Tag Archives: Booker Prize

Night Boat to Tangier by Kevin Barry

In Night Boat to Tangier, we have two aging Irishmen waiting at the Algeciras ferry terminal in Spain. Maurice Hearne and Charlie Redmond have a long history together – over the last few decades they have been friends, business partners, rivals, and roommates in a mental institution. The drug smuggling business that they started when […]

Ending Up by Kingsley Amis

This book grew on me! With everything that has been happening in the US, I needed a quick, witty read, which is why I turned to Kingsley Amis as many have told me he is a master of comedy. However, when I was done reading Ending Up roughly a week ago, I felt a bit […]

The Water Cure by Sophie Mackintosh

I couldn’t make much sense of this book! In The Water Cure, which is billed as a feminist dystopia, we have three sisters, Grace, Lia and Sky, living on an island with their parents isolated from the rest of the world. The world, according to King, their father, and their nameless mother, is a toxic […]

Lost Children Archive by Valeria Luiselli

A refugee is someone who has already arrived somewhere, in a foreign land, but must wait for an indefinite time before actually, fully having arrived. Refugees wait in detention centers, shelters, or camps; in federal custody and under the gaze of armed officials. They wait in long lines for lunch, for a bed to sleep […]

My Sister, the Serial Killer by Oyinkan Braithwaite

My Sister, the Serial Killer, set in Lagos, Nigeria, is one of the most compelling and fast-paced reads among the Women’s Prize for Fiction shortlisted novels in 2019. I managed to devour it in a single setting, and it has a simple premise. Ayoola, Korede’s little sister, is everything Korede is not. She is a […]

Warlight by Michael Ondaatje

Warlight begins in 1945, after WWII had ended, as Nathaniel’s parents are getting ready to move across the world for work. The fourteen-year-old Nathaniel and his elder sister, Rachel, aren’t invited to accompany them on this voyage – instead, they are expected to stay behind in England and continue their education under the watchful eyes […]

Milkman by Anna Burns

At the time, age eighteen, having been brought up in a hair-trigger society where the ground rules were – if no physically violent touch was being laid upon you, and no outright verbal insults were being levelled at you, and no taunting looks in the vicinity either, then nothing was happening, so how could you […]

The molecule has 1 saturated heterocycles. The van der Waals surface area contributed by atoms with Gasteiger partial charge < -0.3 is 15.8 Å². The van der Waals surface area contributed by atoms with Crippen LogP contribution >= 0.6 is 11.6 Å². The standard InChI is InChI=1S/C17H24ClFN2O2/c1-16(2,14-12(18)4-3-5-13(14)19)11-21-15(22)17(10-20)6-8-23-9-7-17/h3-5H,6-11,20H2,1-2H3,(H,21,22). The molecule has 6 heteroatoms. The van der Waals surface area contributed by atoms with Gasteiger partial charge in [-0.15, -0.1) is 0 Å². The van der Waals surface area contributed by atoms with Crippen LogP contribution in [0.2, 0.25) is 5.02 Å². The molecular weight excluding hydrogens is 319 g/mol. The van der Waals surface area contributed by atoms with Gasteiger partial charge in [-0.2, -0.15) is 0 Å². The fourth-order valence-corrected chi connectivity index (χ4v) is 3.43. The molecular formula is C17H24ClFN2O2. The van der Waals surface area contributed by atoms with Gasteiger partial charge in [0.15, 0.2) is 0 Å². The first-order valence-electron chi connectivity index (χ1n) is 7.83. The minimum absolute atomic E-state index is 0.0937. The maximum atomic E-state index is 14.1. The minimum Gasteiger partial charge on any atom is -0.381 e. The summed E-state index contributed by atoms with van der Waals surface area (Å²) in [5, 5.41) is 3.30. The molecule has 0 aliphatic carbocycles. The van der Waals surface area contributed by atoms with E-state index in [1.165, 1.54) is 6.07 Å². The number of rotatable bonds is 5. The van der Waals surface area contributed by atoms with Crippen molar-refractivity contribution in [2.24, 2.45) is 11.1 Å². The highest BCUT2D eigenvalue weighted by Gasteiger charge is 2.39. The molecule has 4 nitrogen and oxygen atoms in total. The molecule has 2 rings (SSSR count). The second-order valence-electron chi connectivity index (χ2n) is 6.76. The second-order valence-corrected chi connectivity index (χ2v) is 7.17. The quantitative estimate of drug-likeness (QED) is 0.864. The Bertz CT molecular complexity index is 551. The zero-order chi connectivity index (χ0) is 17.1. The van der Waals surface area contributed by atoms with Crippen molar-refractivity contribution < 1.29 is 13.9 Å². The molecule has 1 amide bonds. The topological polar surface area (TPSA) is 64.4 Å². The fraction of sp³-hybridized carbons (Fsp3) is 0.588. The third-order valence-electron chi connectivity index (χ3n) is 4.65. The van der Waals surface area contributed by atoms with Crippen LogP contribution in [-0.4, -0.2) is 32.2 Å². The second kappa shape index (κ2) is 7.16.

The Long Take by Robin Robertson

This year, for the first time in the Man Booker award history, a book of verse made it to the shortlist. Now I only read VERY little poetry – I can’t even remember the last time I read a poem – because it is usually a struggle for me. More often than not, I end […]

Everything Under by Daisy Johnson

Everything Under, Daisy Johnson’s debut novel made waves when it was shortlisted for the Man Booker Prize this year. At 27, Daisy is the youngest ever writer to be shortlisted for the award (previously it was Eleanor Catton, who went to win the Man Booker for The Luminaries when she was 28-years-old), and most readers […]

Home Fire by Kamila Shamsie

Home Fire is written by Kamila Shamsie who is no stranger to the Women’s Prize for Fiction. She has been shortlisted for the prize twice in the past, and her latest novel which is among the longlisted books this year is very appropriate for the times we live in. Shamsie’s novel, which is a modern […]

Do Not Say We Have Nothing by Madeleine Thien

Do Not Say We Have Nothing is a book that completely surprised me! When I started to work my way through the Women’s Prize for Fiction 2017 shortlist, I kept Do Not Say We Have Nothing for last because the reviews I read about it were mostly negative. One of the recurring complaints by some […]

The Siege of Krishnapur by J. G. Farrell

In 1857, when Chapatis begin to appear mysteriously in the most unexpected of places, only Mr. Hopkins, the Collector for East India Company senses danger. His attempts to warn others fall on deaf ears. Yes, the British made a mistake in handling religious matters in India, but surely the native Indians wouldn’t want to reject […]

Troubles by J. G. Farrell

Major Brendan Archer meets Angela one afternoon in 1916 while he was on home leave. When letters come pouring for him to the trenches, signed ‘Your loving fiancee, Angela,’ it seems like Brendan may have acquired himself a fiancee without having any recollection of it. So after the war ends in 1919, Brendan goes to […]

The Underground Railroad by Colson Whitehead

I am a volunteer at the local library bookstore. It is a second-hand bookshop, and it is very rarely I come home after my shift without a book! Last week I bought a hardcover copy of The Underground Railroad in mint condition for $5! I was not going to read it immediately, but when it […]

The Sea by John Banville

The Sea is a book that genuinely daunted me! Oh boy! I thought I write long sentences! But no, John Banville writes LONGER sentences! He uses gazillion commas and, at one point I swear it made my head spin! 😀 Here is an excerpt to give you a taste: Speaking of the television room, I realize suddenly, […]